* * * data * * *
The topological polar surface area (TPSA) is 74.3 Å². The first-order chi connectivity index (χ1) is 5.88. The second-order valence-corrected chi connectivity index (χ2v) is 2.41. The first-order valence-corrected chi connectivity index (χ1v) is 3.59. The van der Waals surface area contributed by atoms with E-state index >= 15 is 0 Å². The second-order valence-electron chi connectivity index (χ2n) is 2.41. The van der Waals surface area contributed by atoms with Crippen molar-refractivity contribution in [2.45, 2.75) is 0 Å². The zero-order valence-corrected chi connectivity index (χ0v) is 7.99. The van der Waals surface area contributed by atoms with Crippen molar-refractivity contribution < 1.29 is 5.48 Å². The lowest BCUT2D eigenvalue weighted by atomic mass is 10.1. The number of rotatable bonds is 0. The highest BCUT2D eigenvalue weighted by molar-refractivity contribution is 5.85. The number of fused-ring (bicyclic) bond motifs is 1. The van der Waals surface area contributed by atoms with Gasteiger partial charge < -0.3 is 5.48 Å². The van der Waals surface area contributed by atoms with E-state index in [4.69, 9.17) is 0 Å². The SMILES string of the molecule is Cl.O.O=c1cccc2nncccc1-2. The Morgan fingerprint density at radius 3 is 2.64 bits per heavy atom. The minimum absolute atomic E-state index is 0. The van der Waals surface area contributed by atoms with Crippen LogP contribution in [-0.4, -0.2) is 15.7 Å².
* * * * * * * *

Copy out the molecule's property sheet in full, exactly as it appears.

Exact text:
The topological polar surface area (TPSA) is 74.3 Å². The first-order chi connectivity index (χ1) is 5.88. The second-order valence-corrected chi connectivity index (χ2v) is 2.41. The first-order valence-corrected chi connectivity index (χ1v) is 3.59. The van der Waals surface area contributed by atoms with E-state index >= 15 is 0 Å². The second-order valence-electron chi connectivity index (χ2n) is 2.41. The van der Waals surface area contributed by atoms with Crippen molar-refractivity contribution in [2.45, 2.75) is 0 Å². The zero-order valence-corrected chi connectivity index (χ0v) is 7.99. The van der Waals surface area contributed by atoms with Crippen molar-refractivity contribution < 1.29 is 5.48 Å². The lowest BCUT2D eigenvalue weighted by atomic mass is 10.1. The number of rotatable bonds is 0. The highest BCUT2D eigenvalue weighted by molar-refractivity contribution is 5.85. The number of fused-ring (bicyclic) bond motifs is 1. The van der Waals surface area contributed by atoms with Gasteiger partial charge < -0.3 is 5.48 Å². The van der Waals surface area contributed by atoms with E-state index in [4.69, 9.17) is 0 Å². The SMILES string of the molecule is Cl.O.O=c1cccc2nncccc1-2. The Morgan fingerprint density at radius 3 is 2.64 bits per heavy atom. The minimum absolute atomic E-state index is 0. The van der Waals surface area contributed by atoms with Crippen LogP contribution in [-0.4, -0.2) is 15.7 Å².